I am studying complex analysis and I have problem understanding the concept of branch cut.

The lecturer draw this as some curve that starts from a point and goes on and on in some direction (for example, something like $y=x$ for $x\geq0$ , but it doesn't have to be straight).

The definition given in the lecture is

A branch cut is a curve that is being presented in order to define a branch

and then he added a note

Points on the branch cut are singular.

Can someone please explain how does such a curve define a branch of a function ?

As I understand it, if $f(z)=u(r,\theta)+iv(r,\theta)$ then we want $\alpha<\theta\leq\alpha+2\pi$ for some real $\alpha$. How does a curve define this $\alpha$ ?

Why are the points on a branch cut singular? Are we also assuming something about the function that we are trying to define a branch of it?


2 Answers 2


I will demonstrate with the example of the complex logarithm.

Recall that a complex number $z=x+iy$ can be put into "polar form" $z=Re^{i \theta}$, where $R$ is the distance from $z$ to the origin and $\theta$ is the angle to $z$ around the complex plane measured positively from the $x$-axis. The complex logarithm has this formula for $z=Re^{i \theta}$:

$$\log z = ln |R| + i \theta.$$

You (hopefully) know that if $z=Re^{i \theta}$ then we can also represent $z$ as $z=Re^{i (\theta + 2\pi)}$ and generally as $z = Re^{i (\theta + 2 \pi k)}$. Consider what happens when you plug these different representations into the formula for $\log z$. If you use $Re^{i \theta}$ you get $\log z = ln |R| + i \theta$ but if you use $Re^{i (\theta + 8\pi)}$ you get $\log z = ln |R| + i (\theta + 8 \pi)$.

If you plot these points you run into an apparent problem -- they don't hit the same place! The consequence of this is that the complex logarithm is not a function (because functions take a single input to a single output -- this function takes a single input to multiple outputs).

Here is the "Riemann surface" for the complex logarithm:

$\qquad\qquad\qquad$ "Riemann surface" for the complex logarithm

-- don't worry too much about how it was generated but realize what it's telling you. If you pick the point $z = Re^{i \theta}$ on the complex plane and map it through the complex logarithm, we've seen you get these infinite number of different values; the picture just represents this.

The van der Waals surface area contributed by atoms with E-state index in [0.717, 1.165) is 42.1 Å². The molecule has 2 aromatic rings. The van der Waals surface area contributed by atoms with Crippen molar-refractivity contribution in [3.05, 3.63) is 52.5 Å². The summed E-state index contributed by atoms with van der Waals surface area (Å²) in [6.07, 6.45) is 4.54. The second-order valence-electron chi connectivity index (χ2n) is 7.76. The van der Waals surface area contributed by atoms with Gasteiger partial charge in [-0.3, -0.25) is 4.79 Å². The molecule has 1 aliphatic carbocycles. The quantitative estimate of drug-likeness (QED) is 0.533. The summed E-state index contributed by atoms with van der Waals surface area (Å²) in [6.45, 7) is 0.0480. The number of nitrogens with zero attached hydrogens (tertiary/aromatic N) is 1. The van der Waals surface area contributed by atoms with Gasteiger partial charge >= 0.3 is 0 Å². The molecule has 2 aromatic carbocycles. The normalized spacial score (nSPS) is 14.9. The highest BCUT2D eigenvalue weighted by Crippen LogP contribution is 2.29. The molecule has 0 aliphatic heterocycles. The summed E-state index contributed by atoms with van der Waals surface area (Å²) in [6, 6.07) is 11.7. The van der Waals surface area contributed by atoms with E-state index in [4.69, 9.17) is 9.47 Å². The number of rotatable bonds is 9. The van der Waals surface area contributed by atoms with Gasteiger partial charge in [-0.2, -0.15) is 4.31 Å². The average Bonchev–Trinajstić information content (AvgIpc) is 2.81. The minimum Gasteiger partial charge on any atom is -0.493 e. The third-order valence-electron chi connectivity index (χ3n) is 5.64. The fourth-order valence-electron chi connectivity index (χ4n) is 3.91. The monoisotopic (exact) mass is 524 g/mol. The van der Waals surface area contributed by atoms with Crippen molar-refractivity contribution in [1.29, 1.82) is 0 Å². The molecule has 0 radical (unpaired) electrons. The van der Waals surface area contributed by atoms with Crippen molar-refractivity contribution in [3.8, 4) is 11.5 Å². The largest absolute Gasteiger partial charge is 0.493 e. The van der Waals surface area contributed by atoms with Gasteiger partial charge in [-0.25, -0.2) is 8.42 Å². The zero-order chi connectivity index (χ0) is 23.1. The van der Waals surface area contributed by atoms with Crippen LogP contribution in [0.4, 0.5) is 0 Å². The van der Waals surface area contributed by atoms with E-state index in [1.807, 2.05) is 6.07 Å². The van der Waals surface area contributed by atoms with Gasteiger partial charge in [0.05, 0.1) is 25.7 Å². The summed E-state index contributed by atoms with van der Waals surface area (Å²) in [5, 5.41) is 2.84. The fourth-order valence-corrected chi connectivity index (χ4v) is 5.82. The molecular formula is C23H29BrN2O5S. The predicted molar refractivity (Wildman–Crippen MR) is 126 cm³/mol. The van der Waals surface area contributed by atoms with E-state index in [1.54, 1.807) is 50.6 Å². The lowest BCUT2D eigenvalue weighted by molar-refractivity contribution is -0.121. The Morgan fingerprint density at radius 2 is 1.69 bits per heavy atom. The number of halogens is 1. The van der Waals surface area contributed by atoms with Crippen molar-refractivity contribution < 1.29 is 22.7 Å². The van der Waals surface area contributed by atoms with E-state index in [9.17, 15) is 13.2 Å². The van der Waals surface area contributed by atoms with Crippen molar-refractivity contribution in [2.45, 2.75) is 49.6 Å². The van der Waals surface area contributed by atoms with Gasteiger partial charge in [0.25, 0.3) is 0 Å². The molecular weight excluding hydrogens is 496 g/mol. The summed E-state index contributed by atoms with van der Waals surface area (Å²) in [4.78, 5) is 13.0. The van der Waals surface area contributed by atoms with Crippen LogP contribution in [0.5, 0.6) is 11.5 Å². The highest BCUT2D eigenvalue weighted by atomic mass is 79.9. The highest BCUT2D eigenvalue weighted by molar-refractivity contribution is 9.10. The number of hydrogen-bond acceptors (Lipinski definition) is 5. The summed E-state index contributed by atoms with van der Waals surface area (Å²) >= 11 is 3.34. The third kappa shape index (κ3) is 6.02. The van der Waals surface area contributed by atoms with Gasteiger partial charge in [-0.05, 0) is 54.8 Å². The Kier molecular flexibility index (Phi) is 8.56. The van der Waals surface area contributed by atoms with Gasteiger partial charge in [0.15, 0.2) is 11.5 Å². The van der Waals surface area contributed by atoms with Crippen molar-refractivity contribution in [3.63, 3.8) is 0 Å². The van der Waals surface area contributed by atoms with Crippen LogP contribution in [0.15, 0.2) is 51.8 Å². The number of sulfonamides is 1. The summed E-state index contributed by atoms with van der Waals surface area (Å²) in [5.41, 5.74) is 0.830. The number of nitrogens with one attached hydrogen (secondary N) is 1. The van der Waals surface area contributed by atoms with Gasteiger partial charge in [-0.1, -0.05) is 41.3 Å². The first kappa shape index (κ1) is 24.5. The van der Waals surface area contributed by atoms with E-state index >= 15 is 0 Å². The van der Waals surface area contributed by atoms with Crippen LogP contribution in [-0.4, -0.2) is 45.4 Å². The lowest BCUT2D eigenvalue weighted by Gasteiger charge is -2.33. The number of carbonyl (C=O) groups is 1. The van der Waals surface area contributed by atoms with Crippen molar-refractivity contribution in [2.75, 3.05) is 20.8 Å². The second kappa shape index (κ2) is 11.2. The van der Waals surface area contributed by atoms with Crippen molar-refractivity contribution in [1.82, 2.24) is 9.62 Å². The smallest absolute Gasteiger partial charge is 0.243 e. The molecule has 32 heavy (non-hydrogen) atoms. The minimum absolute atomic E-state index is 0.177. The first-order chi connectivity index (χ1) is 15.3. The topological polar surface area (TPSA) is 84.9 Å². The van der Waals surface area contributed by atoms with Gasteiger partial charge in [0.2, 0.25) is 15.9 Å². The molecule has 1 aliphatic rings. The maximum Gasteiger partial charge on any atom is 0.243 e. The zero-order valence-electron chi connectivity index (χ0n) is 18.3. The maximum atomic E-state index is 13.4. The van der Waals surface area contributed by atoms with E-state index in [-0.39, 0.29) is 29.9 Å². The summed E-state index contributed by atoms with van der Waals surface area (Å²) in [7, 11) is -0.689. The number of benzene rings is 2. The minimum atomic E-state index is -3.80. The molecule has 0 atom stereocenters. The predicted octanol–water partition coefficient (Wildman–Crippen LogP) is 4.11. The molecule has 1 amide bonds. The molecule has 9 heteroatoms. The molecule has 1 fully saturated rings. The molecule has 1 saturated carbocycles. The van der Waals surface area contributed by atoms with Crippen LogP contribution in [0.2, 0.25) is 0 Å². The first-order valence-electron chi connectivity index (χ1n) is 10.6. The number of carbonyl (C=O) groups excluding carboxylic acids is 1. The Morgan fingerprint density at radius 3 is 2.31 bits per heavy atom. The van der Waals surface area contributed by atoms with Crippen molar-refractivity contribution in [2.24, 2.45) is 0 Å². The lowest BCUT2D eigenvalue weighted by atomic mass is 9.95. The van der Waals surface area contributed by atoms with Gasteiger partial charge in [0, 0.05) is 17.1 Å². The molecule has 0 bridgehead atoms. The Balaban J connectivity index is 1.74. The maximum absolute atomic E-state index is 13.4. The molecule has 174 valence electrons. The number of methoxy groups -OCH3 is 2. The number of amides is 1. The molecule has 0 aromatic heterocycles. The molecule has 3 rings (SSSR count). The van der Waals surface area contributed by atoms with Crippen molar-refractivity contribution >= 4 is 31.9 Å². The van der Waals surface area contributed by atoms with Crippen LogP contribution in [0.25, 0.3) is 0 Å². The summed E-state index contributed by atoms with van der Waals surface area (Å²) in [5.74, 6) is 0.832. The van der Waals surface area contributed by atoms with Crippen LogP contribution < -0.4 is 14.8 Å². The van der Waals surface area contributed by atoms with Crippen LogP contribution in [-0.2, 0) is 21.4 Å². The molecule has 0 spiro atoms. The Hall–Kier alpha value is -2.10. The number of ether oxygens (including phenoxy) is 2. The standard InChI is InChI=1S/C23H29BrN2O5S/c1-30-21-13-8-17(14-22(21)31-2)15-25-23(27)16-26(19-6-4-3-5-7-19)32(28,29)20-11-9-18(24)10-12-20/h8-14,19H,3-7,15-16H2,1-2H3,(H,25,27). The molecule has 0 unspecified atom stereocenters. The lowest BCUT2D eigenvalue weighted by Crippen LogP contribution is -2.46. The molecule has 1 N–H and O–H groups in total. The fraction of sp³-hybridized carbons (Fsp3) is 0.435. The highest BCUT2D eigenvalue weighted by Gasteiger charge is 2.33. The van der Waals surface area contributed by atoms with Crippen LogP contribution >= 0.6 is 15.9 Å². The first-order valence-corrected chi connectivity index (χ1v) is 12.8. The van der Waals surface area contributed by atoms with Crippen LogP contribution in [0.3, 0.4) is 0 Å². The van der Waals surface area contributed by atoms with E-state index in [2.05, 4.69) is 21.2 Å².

What a branch cut does is restrict the outputs of the logarithm to one particular loop around this corkscrew surface (which one it is depends on the range of values you choose for your cut). Moreover, when we define branch cuts, there's a lot of points that we make "undefined" -- the reason for this is that while you can pick a particular loop to "go around" in the Riemann surface, you can never have continuity around the place you define the cut because the limits from different sides will be at different heights and so cannot be equal (and therefore it will not be continuous, which is generally a bad thing in calculus).

Let me give you something specific. For example, if you choose the branch cut to be the negative real axis, then you are allowing $-\pi < \theta < \pi$ -- that choice will roughly correspond to the "level" in the Riemann surface that has the red on it. Note that $z = Re^{-i \pi} = Re^{i \pi}$.

With this, you can see what I said earlier about continuity -- if you approach $Re^{i \pi}$ from values of $\theta$ greater than $\pi$, you would be on the yellow part of the surface but if you approach $Re^{i \pi}$ from values of $\theta$ less than $-\pi$, you are closer to the purple part of the image. We have approached $z = Re^{-i \pi} = Re^{i \pi}$ two different ways and got two different answers, in contradiction to continuity which we generally like to have in calculus.